Who on earth would choose to build a camp in the middle of a practically impenetrable floodplain, surrounded by tsetse fly inhabited Miombo Woodland? Wilderness Safaris of course. I pondered this bizarre reality, while facing the daily challenges of getting supplies, guests and building material along the fast-drying channels where laden mekoro can no longer be poled but must be dragged and pushed through kilometres of mud and wet grass. The African bush, despite its challenges has a way of stimulating introspection, and for all its difficulties, I had to admit that I must be part of this insanity if I was in fact working in such a place. And through it all, the situation of the Busanga swamp as the waters recede reminds you that the real Africa still exists. The hardships make the experience more real, more like the 'old days' when intrepid explorers would venture into the unknown and endure all kinds of trials just for the sake of seeing what was there. Well, it's still like that, only the luxurious accommodation, five star meals and friendly staff help to make it a whole lot more tolerable! And what a place to have such an adventure - in the middle of a paradise where species like roan antelope and lechwe are common sightings and the sunsets are as red as the wings of a Schalow's Turaco!
June certainly brought with it a winter chill and early morning drives often found guests wrapped up in blankets and whatever warm clothing they could find but the days have been pleasant, sometimes even hot and the afternoons perfect.
The waters have been receding fast and sometimes a discernable change can be observed in a single day. Islands are linked by muddy tracks and although vehicles have been moved onto all the islands on which Wilderness Safaris has its camps, these roads quickly become too treacherous to cross. Access to prime game viewing areas has been via mokoro to points where vehicles have been strategically placed.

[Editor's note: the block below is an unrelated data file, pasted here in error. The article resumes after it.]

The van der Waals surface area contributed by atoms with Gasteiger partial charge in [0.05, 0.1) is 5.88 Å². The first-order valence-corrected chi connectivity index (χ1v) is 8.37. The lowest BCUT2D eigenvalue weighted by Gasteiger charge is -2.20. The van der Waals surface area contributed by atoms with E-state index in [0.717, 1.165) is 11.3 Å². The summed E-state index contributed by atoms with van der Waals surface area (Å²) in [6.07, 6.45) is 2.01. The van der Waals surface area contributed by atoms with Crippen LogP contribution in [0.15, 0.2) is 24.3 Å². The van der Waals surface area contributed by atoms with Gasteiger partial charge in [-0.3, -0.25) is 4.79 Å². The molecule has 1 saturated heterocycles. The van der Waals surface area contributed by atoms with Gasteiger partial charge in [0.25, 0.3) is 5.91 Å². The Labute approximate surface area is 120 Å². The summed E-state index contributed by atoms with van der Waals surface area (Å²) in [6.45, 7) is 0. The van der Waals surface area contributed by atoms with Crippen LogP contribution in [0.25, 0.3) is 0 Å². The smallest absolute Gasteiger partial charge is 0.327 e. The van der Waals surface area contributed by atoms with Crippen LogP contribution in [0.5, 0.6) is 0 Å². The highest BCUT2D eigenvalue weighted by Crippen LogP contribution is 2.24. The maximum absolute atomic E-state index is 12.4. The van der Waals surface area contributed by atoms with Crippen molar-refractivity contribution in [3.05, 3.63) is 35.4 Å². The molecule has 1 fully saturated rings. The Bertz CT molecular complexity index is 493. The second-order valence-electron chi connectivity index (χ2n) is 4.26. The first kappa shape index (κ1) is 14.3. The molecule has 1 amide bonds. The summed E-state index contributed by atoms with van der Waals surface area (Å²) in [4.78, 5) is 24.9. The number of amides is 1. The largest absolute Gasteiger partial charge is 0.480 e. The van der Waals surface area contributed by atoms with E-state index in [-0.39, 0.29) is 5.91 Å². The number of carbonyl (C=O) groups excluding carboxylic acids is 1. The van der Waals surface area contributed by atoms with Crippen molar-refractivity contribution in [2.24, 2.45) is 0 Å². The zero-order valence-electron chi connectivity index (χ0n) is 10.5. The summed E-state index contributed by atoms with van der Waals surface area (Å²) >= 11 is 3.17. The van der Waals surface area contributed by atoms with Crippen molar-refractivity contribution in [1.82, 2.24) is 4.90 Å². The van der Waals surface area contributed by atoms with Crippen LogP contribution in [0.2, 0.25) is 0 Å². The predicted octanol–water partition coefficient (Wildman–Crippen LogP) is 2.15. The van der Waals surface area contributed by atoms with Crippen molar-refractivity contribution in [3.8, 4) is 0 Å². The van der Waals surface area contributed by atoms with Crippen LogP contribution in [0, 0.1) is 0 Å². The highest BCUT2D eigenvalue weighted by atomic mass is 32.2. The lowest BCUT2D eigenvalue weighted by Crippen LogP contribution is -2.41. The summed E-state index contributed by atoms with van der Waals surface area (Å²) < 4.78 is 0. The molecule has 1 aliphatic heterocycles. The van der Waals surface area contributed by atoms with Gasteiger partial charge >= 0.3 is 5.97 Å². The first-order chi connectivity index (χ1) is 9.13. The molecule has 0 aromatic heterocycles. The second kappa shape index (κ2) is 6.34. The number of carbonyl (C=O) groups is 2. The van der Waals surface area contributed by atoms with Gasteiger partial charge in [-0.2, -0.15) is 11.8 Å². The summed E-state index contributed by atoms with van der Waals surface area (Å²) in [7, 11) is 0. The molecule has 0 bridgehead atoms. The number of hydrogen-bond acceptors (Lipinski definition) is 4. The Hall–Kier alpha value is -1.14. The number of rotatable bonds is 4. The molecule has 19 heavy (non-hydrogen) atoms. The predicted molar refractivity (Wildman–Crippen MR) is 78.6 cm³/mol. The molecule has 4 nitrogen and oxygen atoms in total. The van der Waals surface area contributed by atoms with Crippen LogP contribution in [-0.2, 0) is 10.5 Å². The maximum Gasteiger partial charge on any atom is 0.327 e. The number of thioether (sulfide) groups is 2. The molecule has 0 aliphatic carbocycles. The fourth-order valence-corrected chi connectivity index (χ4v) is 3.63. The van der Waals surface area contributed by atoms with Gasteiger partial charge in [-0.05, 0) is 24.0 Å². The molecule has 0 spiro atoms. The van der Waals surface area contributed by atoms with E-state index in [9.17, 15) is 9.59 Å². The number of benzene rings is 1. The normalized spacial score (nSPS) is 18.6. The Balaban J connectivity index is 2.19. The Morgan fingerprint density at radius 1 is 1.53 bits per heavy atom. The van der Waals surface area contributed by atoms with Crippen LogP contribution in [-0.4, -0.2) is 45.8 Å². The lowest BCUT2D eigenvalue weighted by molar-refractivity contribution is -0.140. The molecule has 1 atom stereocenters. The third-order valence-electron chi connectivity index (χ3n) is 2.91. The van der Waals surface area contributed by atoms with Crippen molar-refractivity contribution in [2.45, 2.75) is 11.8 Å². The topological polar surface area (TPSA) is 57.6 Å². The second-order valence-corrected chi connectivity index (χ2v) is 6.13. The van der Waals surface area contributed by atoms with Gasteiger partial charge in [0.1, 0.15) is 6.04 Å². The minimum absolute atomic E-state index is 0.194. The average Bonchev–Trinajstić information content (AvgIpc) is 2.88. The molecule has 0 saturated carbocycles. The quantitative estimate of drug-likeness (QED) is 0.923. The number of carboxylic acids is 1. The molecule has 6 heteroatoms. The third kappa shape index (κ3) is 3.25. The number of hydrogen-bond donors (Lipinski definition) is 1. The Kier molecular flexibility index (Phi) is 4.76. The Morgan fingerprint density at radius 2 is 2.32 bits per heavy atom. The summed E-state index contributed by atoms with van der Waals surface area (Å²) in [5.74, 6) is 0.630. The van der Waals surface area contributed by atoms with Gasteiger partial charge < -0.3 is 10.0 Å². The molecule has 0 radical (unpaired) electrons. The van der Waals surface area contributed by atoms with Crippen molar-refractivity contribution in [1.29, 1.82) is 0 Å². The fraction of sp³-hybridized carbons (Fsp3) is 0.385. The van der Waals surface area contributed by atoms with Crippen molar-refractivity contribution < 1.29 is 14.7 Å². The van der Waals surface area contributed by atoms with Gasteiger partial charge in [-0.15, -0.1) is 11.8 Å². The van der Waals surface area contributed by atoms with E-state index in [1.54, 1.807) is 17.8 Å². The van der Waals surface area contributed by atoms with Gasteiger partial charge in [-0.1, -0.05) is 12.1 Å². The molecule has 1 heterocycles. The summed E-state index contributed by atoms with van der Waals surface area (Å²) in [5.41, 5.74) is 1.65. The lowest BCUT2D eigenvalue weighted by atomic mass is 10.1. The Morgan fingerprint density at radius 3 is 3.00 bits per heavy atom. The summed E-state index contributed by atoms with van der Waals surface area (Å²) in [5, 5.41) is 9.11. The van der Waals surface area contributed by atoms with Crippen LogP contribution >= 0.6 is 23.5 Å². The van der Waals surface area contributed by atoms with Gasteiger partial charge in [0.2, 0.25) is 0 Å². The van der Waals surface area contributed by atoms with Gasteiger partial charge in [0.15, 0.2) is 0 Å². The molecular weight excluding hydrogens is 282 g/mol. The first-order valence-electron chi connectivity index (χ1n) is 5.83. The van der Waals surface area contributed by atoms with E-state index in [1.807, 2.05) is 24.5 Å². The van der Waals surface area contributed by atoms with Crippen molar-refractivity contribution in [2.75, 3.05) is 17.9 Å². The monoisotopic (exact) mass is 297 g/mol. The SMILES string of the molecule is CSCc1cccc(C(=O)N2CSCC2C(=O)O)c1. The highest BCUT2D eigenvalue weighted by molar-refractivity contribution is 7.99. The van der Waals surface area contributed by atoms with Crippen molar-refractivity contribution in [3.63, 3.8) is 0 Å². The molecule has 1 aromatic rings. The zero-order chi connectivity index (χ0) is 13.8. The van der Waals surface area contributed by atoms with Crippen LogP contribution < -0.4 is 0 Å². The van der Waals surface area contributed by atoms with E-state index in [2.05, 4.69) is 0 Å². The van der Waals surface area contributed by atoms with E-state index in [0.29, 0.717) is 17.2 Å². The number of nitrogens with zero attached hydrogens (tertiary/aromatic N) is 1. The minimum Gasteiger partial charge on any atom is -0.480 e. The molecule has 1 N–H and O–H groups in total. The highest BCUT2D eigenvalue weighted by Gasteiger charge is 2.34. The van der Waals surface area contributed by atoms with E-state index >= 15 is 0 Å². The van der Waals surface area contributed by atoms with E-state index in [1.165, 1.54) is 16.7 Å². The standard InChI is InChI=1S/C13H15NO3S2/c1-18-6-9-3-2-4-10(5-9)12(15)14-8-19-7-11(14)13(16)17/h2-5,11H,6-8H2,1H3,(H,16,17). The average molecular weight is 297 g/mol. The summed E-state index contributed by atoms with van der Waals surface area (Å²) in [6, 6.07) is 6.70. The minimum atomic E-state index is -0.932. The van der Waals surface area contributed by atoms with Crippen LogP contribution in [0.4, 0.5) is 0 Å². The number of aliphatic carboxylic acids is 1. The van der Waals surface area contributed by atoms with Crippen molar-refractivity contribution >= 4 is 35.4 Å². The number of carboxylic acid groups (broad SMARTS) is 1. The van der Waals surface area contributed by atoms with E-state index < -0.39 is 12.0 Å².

Kapinga island is bordered by the Lushimba channel to the south and swamp on all other sides making it impossible for any terrestrial animal to gain access to the area without getting its feet wet. Nonetheless as the water level drops, more and more animals are being seen from the island. Elephant have been sighted across the 'bay' from the main lodge area and leopard tracks have been seen in camp on a number of occasions. Towards the end of the month, evidence of hyaenas on the island was increasing and night drives have been quite productive with species like small-spotted genet and white-tailed mongoose being seen. The famous Busanga lions have been spotted to the north-east of the island on game drive in that area and their calls are heard nearly every morning. Further south in the 'treeline' both leopard and cheetah have been seen a number of times and wildebeest, zebra and roan are frequently spotted there together with a plethora of puku.
Birding in the area has been fantastic. One of the highlights must certainly be the Böhm's Bee-eaters which are frequently seen hawking butterflies and other insects in the trees around the lodge entrance. A Fish Eagle with two chicks presented an opportunity for an interesting discussion on 'Cainism' (which doesn't take place in this eagle but is an example of siblicide in other species such as Verreauxs' Eagle) and species like Sooty Chats and Rosy-throated Longclaws have provided a number of visitors with 'lifers'. An African Barred Owlet has made the area around the main lodge its home and is often seen both during the day and at night. Night time is certainly busy on the bird front with Square-tailed and Swamp Nightjars calling regularly. In the early mornings the calls of Grey Crowned Cranes seem to reverberate across the plains and the tail-feather 'drumming' of Ethiopian Snipes can sometimes be heard.